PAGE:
Meteorologists say June was a month of weather extremes with parts of the country getting double the normal amount of rain, and others getting much less than normal.
In its monthly climate report for June, NIWA said Whanganui, Palmerston North and Central Otago had twice the average level of rain, and Dunedin had three times more.
In Whanganui, the rain spurred on the worst flooding the city had ever seen.
But NIWA said parts of the upper north island - namely Auckland, Northland, Coromandel, Bay of Plenty, Gisborne and Hawke's Bay - had less than half the normal amount.
Forecaster Chris Brandolino said the weather was extreme but not necessarily rare.
"It all depends on what [weather] pattern you're in.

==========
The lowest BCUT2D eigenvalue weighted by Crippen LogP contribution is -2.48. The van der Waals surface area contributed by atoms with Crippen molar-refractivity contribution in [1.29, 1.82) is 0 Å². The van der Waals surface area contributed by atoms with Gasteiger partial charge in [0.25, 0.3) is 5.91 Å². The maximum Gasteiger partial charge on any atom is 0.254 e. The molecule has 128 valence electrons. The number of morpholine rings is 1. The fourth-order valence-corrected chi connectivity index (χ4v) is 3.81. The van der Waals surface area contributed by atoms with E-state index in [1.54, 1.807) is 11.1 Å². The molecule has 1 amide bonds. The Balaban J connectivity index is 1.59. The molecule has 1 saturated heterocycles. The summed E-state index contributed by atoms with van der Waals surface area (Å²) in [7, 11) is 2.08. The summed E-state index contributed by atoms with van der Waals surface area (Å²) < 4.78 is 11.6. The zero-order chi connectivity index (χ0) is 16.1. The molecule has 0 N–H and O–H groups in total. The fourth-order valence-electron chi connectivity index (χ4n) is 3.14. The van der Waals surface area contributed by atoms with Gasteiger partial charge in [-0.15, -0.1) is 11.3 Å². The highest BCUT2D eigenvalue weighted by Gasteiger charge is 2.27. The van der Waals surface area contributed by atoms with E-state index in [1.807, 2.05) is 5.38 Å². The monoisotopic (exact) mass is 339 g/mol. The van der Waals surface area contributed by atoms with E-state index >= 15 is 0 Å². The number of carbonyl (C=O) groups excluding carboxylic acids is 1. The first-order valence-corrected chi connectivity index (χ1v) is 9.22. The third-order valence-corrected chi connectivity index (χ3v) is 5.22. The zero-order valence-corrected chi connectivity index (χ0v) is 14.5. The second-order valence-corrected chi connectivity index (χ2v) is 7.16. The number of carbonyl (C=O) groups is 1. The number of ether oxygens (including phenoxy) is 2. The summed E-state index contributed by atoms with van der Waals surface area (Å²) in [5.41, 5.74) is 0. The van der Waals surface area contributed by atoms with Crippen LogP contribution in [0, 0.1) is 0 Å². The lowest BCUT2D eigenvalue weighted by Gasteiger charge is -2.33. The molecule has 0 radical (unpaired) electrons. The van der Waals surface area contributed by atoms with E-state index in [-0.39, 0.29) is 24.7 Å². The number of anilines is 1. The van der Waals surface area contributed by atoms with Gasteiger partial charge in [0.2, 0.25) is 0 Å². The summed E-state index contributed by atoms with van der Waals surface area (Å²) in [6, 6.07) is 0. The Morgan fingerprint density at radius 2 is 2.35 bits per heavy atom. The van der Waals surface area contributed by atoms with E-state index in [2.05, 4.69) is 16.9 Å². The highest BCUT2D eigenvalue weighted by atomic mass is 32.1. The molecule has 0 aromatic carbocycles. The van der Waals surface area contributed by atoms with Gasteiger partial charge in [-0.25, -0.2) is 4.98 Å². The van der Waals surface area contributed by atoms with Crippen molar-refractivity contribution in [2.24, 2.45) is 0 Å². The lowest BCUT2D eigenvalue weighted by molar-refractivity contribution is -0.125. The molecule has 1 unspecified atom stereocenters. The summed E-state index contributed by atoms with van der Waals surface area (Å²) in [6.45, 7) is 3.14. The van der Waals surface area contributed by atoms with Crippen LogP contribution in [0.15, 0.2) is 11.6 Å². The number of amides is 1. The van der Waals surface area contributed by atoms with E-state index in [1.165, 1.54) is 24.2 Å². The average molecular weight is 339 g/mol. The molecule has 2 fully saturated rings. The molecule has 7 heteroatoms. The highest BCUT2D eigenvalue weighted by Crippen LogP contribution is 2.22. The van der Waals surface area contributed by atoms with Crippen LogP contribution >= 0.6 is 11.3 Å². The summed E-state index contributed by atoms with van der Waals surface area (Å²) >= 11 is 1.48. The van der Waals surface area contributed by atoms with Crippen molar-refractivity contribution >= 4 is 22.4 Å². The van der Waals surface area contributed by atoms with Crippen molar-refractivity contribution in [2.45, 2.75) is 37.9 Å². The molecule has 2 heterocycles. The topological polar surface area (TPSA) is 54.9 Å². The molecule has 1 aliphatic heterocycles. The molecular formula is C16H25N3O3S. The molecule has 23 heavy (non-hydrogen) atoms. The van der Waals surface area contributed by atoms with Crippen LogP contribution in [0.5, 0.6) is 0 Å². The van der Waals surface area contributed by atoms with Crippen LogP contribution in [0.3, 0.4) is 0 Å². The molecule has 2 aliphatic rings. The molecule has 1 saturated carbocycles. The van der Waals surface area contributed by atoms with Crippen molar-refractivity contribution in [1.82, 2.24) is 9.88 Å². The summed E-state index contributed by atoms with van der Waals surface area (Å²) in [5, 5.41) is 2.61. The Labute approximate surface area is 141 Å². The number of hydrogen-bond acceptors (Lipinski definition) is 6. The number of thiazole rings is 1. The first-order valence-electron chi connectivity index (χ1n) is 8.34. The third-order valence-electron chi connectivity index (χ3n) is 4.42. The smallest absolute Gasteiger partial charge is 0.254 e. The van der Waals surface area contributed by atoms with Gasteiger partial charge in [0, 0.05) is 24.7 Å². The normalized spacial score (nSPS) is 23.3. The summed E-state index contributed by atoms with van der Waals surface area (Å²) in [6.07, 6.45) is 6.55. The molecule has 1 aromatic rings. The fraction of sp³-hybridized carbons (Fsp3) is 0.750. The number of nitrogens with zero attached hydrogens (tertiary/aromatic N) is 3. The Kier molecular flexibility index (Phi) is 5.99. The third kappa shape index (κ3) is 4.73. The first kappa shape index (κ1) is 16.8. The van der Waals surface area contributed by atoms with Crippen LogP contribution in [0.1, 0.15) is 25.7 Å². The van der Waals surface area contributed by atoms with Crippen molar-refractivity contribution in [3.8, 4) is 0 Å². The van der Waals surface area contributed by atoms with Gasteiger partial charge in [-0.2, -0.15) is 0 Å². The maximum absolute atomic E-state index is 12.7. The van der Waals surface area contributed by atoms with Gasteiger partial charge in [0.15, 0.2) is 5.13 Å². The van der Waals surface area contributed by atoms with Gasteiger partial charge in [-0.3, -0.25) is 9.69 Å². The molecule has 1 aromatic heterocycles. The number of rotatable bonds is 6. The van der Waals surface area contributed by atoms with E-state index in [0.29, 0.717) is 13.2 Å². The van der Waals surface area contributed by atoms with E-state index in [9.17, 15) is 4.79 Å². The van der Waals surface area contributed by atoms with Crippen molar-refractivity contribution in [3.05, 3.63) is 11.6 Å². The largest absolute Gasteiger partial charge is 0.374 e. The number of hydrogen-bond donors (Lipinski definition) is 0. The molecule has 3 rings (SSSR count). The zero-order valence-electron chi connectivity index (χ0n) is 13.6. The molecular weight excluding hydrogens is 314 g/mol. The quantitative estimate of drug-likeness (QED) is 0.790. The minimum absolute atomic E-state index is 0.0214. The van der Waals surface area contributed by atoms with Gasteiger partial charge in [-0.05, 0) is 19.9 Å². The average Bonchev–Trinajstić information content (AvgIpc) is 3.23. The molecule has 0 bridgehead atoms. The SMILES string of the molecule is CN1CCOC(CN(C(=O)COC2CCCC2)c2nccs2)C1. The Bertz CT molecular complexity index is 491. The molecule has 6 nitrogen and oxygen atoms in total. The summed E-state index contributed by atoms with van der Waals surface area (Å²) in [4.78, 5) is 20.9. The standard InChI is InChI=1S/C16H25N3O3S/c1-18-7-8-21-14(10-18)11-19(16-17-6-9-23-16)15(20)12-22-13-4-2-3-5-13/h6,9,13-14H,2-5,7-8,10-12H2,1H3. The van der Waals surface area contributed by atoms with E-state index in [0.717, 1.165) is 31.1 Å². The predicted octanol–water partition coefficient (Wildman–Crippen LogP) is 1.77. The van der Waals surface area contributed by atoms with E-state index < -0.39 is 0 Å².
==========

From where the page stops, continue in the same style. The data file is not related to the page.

"Averages are created by extremes.
"You're going to have peaks and valleys with rainfall - that's how you get an average. You're smoothing out the highs and the lows, so to speak," he said.
While the weather was extreme, Mr Brandolino said it was too soon to say if it was due to climate change caused by humans.
"It takes many months, if not a year, to understand that and try and quantify it to any extent.
"Though I can say with confidence as we go into the future, we will be seeing more extreme weather events as our climate continues to evolve and change."
New Zealand also had its fourth lowest recorded temperature ever in June - getting down to -21°C in Otago.